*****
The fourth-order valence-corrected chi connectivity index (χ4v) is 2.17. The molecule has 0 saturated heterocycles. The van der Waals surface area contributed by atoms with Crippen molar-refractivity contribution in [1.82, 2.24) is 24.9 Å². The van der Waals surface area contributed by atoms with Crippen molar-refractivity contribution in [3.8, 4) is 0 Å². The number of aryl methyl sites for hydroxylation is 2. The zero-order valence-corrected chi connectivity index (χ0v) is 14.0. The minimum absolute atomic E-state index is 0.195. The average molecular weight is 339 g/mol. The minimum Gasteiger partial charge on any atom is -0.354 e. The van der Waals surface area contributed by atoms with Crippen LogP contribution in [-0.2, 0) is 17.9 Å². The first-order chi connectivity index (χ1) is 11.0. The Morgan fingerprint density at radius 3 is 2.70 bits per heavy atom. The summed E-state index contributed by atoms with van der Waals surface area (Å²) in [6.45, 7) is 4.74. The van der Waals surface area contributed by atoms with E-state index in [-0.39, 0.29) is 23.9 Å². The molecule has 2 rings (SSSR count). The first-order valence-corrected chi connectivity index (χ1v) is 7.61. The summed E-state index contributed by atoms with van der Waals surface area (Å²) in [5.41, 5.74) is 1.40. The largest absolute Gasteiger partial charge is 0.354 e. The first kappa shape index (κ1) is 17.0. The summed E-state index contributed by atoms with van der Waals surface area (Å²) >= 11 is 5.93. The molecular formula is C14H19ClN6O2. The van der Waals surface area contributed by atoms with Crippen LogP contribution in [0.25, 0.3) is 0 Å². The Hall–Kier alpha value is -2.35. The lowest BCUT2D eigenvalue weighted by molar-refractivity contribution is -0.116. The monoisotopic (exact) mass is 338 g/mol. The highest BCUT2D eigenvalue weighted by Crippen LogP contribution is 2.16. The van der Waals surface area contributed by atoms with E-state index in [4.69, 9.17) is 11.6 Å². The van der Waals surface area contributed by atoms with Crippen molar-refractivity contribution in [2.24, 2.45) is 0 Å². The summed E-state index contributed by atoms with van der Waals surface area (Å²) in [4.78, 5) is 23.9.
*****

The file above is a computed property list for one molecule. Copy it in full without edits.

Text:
The fourth-order valence-corrected chi connectivity index (χ4v) is 2.17. The molecule has 0 saturated heterocycles. The van der Waals surface area contributed by atoms with Crippen molar-refractivity contribution in [1.82, 2.24) is 24.9 Å². The van der Waals surface area contributed by atoms with Crippen molar-refractivity contribution in [3.8, 4) is 0 Å². The number of aryl methyl sites for hydroxylation is 2. The zero-order valence-corrected chi connectivity index (χ0v) is 14.0. The minimum absolute atomic E-state index is 0.195. The average molecular weight is 339 g/mol. The minimum Gasteiger partial charge on any atom is -0.354 e. The van der Waals surface area contributed by atoms with Crippen LogP contribution in [-0.2, 0) is 17.9 Å². The first-order chi connectivity index (χ1) is 11.0. The Morgan fingerprint density at radius 3 is 2.70 bits per heavy atom. The summed E-state index contributed by atoms with van der Waals surface area (Å²) in [6.45, 7) is 4.74. The van der Waals surface area contributed by atoms with E-state index in [-0.39, 0.29) is 23.9 Å². The molecule has 2 rings (SSSR count). The first-order valence-corrected chi connectivity index (χ1v) is 7.61. The summed E-state index contributed by atoms with van der Waals surface area (Å²) in [5.41, 5.74) is 1.40. The largest absolute Gasteiger partial charge is 0.354 e. The first kappa shape index (κ1) is 17.0. The summed E-state index contributed by atoms with van der Waals surface area (Å²) >= 11 is 5.93. The molecular formula is C14H19ClN6O2. The van der Waals surface area contributed by atoms with Crippen LogP contribution in [0.25, 0.3) is 0 Å². The Hall–Kier alpha value is -2.35. The lowest BCUT2D eigenvalue weighted by molar-refractivity contribution is -0.116. The monoisotopic (exact) mass is 338 g/mol. The highest BCUT2D eigenvalue weighted by Crippen LogP contribution is 2.16. The van der Waals surface area contributed by atoms with E-state index in [4.69, 9.17) is 11.6 Å². The van der Waals surface area contributed by atoms with Crippen molar-refractivity contribution in [2.24, 2.45) is 0 Å². The summed E-state index contributed by atoms with van der Waals surface area (Å²) in [4.78, 5) is 23.9.